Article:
Poll: If Election Were Held Now, Olmert Would Be Out

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The New York Sun

JERUSALEM — Israelis would vote Prime Minister Olmert out of office if elections were held now, polls indicated yesterday, as the defiant premier defended his performance in the Lebanon war and lashed out at his critics.

In newspaper and TV interviews marking the Jewish New Year, Mr. Olmert said he had no doubt Israel won this summer’s war against Hezbollah — even though the army was unable to stop rocket attacks on Israel during 34 days of fighting and failed to win the release of two soldiers captured by the Lebanese guerrillas.

Hezbollah has also claimed victory and planned a large rally today in Beirut, although it was unclear whether its chief, Sheik Hassan Nasrallah, would attend, in what would be his first public appearance since the start of the war.

Mr. Olmert was evasive when asked whether Sheik Nasrallah remained a target for assassination. However, army chief Lieutenant General Dan Halutz suggested Israel was no longer hunting Sheik Nasrallah, saying his fate “won’t depend on us.”

In the Gaza Strip, five Palestinian Arabs were killed by army fire — three alleged members of a rocket squad, a gunman, and a 37-year-old woman.

Two polls published yesterday indicted Mr. Olmert was rapidly losing support and that the leader of the hawkish Likud, archrival Benjamin Netanyahu, was poised for a comeback.

A survey by the Dialog polling company, published in the Ha’aretz newspaper, showed 68% of Israelis were unhappy with Mr. Olmert, compared with 40% on August 1, midway through the war. Just 22% were satisfied with his performance, compared with 48% in the previous poll.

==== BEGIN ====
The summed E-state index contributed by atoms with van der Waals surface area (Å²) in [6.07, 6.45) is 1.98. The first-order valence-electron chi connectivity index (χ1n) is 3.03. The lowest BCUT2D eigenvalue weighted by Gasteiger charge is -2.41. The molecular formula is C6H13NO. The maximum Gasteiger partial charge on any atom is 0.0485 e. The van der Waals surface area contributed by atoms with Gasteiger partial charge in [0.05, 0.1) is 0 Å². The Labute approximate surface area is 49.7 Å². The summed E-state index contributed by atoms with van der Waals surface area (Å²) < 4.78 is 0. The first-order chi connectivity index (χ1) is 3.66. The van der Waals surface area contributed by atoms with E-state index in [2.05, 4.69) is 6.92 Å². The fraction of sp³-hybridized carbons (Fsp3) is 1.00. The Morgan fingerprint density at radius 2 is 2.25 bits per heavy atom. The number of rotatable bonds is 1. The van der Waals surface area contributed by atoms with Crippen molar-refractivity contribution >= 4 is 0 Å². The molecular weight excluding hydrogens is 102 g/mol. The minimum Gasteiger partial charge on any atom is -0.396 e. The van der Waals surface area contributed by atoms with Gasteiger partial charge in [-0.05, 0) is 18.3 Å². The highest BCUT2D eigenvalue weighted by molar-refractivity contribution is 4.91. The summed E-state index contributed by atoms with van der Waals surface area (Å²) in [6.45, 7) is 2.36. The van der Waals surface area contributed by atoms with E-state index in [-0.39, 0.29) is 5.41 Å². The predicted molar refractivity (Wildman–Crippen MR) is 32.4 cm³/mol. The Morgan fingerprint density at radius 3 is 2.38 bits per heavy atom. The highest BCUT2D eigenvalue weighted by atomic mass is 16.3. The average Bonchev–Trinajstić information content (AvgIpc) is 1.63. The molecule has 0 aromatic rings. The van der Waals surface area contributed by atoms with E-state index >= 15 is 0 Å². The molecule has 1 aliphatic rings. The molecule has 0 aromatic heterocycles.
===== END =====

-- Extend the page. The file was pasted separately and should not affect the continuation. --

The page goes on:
The survey of 507 people had a margin of error of plus or minus 4.8 percentage points.

If an election were held today, Likud would double its strength, winning 24 of 120 parliament seats — making it the largest party and Mr. Netanyahu the possible premier — while Mr. Olmert’s centrist Kadima would fall to 16 seats from 29, according to the poll. Elections are not scheduled until 2010, but no Israeli government in the past decade has completed its four-year term.

In a survey in the Yediot Achronot daily, 27% said Mr. Netanyahu was most suited to be prime minister, compared to just 7% who chose Mr. Olmert. The Dahaf poll of 499 people had an error margin of plus or minus 4.5 percentage points.

After winning March elections, Mr. Olmert set out with confidence, saying he would draw Israel’s final borders by unilaterally pulling out of much of the West Bank. However, his aides have acknowledged that the Lebanon war squashed that plan and stripped Mr. Olmert’s government of its central mission.

Messrs. Olmert, Halutz, and Defense Minister Amir Peretz have been criticized for their wartime performance. Opponents say they were indecisive and confused, defined unachievable war goals — such as crushing Hezbollah — and that they negotiated a bad cease-fire deal.

Digging in, Mr. Olmert defended himself in a round of New Year’s interviews.

“I have no doubt we won the war,” he was quoted as telling the Ma’ariv daily, adding that his critics were inexperienced and “harbingers of doom.”

Two of his harshest detractors, former army chiefs Shaul Mofaz and Moshe Yaalon, were driven by bitterness over not being more successful at politics, he said. Mr. Mofaz, also a former defense minister, is a leading Kadima minister.

Mr. Olmert also responded to charges that he was too inexperienced. “I did not feel that I had to deal with decisions that I was incapable of handling,” he said.

The prime minister told Channel 2 TV that Mr. Peretz would remain in the job. He also defended one of the most contentious decisions of the war — to widen a ground offensive in Lebanon after the U.N. approved a cease-fire. Thirty-three soldiers were killed in that offensive, which Mr. Yaalon and other critics said was launched for political, not military reasons.

Mr. Olmert said yesterday that the army had asked for the offensive to improve Israel’s positions. However, Israel quickly pulled back after the cease-fire took hold and was expected to finish withdrawing from Lebanon in the coming days.

Meanwhile, a Palestinian Arab security chief accused Hamas of involvement in the assassination of a top intelligence officer, further raising tensions between Hamas and the rival Fatah movement. The Fatah-allied officer, Jad Tayeh, was killed last week in a Gaza drive-by shooting, along with four bodyguards.

The New York Sun

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